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viernes, 18 de marzo de 2011

EL TRIBUNAL EUROPEO DE DERECHOS HUMANOS DECLARA QUE NO SE INFRINGE NI EL DERECHO DE LOS PADRES A ELEGIR LA EDUCACIÓN QUE QUIEREN PARA SUS HIJOS NI LA LIBERTAD RELIGIOSA DE ESTOS PORQUE HAYA CRUCIFIJOS EN LAS AULAS DE LOS COLEGIOS PÚBLICOS

Gracias, Pablo, por la indicación
La Gran Sala (por 15 a 2) ha publicado hoy la sentencia. El argumento básico es que no se deduce del Convenio Europeo de Derechos Humanos un consenso acercar de la cuestión por lo que los jueces prefieren (judicial restraint) respetar el margen de apreciación que atribuyen a los Estados en la organización de la escuela. Dado que el derecho alegado es el de los padres a que sus hijos reciban la educación moral y religiosa de su elección y la libertad para no profesar una religión, la ponderación (el crucifijo es un símbolo “pasivo” y que no implica adoctrinamiento y se corresponde no solo con la religión mayoritaria sino también con una tradición histórica y cultural) conduce a dar margen a los Estados para que decidan lo que les parezca al respecto.
the obligation laid on Contracting States by the second sentence of Article 2 of Protocol No. 1 concerns (not) only the content of school curricula, but also) … the organisation of the school environment where domestic law attributes that function to the public authorities.
68.  The Court takes the view that the decision whether or not to perpetuate a tradition falls in principle within the margin of appreciation of the respondent State. The Court must moreover take into account the fact that Europe is marked by a great diversity between the States of which it is composed, particularly in the sphere of cultural and historical development. It emphasises, however, that the reference to a tradition cannot relieve a Contracting State of its obligation to respect the rights and freedoms enshrined in the Convention and its Protocols.
69.  The fact remains that the Contracting States enjoy a margin of appreciation in their efforts to reconcile exercise of the functions they assume in relation to education and teaching with respect for the right of parents to ensure such education and teaching in conformity with their own religious and philosophical convictions (see paragraphs 61-62 above).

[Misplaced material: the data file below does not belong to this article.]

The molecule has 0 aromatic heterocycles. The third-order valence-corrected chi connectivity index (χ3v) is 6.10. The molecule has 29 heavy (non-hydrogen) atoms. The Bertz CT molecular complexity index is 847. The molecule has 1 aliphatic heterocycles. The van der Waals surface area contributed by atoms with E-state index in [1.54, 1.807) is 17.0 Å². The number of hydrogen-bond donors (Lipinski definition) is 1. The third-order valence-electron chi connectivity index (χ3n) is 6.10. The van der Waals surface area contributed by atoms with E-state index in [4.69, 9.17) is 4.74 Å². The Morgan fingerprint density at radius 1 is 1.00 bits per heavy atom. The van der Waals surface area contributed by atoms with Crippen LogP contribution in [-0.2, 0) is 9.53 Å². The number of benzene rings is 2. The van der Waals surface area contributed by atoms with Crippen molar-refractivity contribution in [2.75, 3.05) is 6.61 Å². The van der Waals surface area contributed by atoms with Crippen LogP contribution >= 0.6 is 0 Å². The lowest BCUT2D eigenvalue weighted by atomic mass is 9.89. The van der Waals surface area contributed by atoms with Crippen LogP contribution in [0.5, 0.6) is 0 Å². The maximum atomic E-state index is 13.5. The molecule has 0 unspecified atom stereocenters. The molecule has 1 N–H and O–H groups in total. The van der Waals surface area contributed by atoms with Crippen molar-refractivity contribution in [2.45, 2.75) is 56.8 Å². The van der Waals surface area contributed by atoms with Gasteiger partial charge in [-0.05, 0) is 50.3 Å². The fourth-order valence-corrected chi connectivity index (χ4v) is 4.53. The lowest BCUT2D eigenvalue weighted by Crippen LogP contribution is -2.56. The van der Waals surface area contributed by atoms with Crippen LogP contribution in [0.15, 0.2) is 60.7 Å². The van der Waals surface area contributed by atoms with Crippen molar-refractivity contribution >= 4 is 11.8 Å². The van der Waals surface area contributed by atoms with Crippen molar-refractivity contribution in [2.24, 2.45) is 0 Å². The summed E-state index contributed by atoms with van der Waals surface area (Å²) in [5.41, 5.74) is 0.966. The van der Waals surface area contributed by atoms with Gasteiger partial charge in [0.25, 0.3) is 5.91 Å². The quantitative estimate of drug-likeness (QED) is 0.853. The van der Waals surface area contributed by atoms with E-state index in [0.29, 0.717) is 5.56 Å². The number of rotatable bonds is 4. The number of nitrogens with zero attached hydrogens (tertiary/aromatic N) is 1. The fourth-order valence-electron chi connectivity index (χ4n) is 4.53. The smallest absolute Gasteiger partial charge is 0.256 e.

70.  The Court concludes in the present case that the decision whether crucifixes should be present in State-school classrooms is, in principle, a matter falling within the margin of appreciation of the respondent State. Moreover, the fact that there is no European consensus on the question of the presence of religious symbols in State schools speaks in favour of that approach.
71.  In that connection, it is true that by prescribing the presence of crucifixes in State-school classrooms – a sign which, whether or not it is accorded in addition a secular symbolic value, undoubtedly refers to Christianity – the regulations confer on the country's majority religion preponderant visibility in the school environment.
72.  Furthermore, a crucifix on a wall is an essentially passive symbol and this point is of importance in the Court's view, particularly having regard to the principle of neutrality. It cannot be deemed to have an influence on pupils comparable to that of didactic speech or participation in religious activities.

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